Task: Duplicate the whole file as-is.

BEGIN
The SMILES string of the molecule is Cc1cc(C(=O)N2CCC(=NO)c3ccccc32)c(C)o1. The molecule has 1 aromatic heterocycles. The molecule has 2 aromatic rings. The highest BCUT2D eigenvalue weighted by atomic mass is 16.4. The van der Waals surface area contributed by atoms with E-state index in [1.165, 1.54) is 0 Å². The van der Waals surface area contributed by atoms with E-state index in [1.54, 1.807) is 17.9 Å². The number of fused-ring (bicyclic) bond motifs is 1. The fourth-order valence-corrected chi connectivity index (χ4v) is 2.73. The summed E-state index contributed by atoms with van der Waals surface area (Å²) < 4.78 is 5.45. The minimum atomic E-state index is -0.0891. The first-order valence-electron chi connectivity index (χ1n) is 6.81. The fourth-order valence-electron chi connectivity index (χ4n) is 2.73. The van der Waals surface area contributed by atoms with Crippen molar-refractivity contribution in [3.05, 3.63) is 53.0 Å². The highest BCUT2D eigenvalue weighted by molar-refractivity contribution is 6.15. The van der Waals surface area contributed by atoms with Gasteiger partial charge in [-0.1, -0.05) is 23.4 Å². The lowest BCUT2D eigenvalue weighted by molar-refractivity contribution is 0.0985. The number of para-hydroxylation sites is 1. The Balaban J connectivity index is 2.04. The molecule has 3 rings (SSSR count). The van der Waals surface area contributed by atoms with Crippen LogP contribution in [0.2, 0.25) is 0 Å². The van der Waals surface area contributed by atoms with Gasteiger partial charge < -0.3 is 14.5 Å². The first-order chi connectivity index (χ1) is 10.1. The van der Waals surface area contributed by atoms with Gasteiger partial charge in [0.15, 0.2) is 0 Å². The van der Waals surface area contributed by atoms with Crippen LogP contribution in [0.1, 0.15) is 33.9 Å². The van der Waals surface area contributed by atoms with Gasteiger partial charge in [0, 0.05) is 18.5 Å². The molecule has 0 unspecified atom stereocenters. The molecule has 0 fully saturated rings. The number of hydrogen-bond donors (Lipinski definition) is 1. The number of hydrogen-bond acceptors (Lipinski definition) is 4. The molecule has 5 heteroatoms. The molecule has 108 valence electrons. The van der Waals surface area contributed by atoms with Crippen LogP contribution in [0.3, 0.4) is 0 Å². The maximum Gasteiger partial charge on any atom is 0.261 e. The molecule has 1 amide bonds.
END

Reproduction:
The SMILES string of the molecule is Cc1cc(C(=O)N2CCC(=NO)c3ccccc32)c(C)o1. The molecule has 1 aromatic heterocycles. The molecule has 2 aromatic rings. The highest BCUT2D eigenvalue weighted by atomic mass is 16.4. The van der Waals surface area contributed by atoms with E-state index in [1.165, 1.54) is 0 Å². The van der Waals surface area contributed by atoms with E-state index in [1.54, 1.807) is 17.9 Å². The number of fused-ring (bicyclic) bond motifs is 1. The fourth-order valence-corrected chi connectivity index (χ4v) is 2.73. The summed E-state index contributed by atoms with van der Waals surface area (Å²) < 4.78 is 5.45. The minimum atomic E-state index is -0.0891. The first-order valence-electron chi connectivity index (χ1n) is 6.81. The fourth-order valence-electron chi connectivity index (χ4n) is 2.73. The van der Waals surface area contributed by atoms with Crippen molar-refractivity contribution in [3.05, 3.63) is 53.0 Å². The highest BCUT2D eigenvalue weighted by molar-refractivity contribution is 6.15. The van der Waals surface area contributed by atoms with Gasteiger partial charge in [-0.1, -0.05) is 23.4 Å². The lowest BCUT2D eigenvalue weighted by molar-refractivity contribution is 0.0985. The number of para-hydroxylation sites is 1. The Balaban J connectivity index is 2.04. The molecule has 3 rings (SSSR count). The van der Waals surface area contributed by atoms with Crippen LogP contribution in [0.2, 0.25) is 0 Å². The van der Waals surface area contributed by atoms with Gasteiger partial charge < -0.3 is 14.5 Å². The first-order chi connectivity index (χ1) is 10.1. The van der Waals surface area contributed by atoms with Gasteiger partial charge in [0.15, 0.2) is 0 Å². The van der Waals surface area contributed by atoms with Crippen LogP contribution in [0.1, 0.15) is 33.9 Å². The van der Waals surface area contributed by atoms with Gasteiger partial charge in [0, 0.05) is 18.5 Å². The molecule has 0 unspecified atom stereocenters. The molecule has 0 fully saturated rings. The number of hydrogen-bond donors (Lipinski definition) is 1. The number of hydrogen-bond acceptors (Lipinski definition) is 4. The molecule has 5 heteroatoms. The molecule has 108 valence electrons. The van der Waals surface area contributed by atoms with Crippen LogP contribution in [0.3, 0.4) is 0 Å². The maximum Gasteiger partial charge on any atom is 0.261 e. The molecule has 1 amide bonds.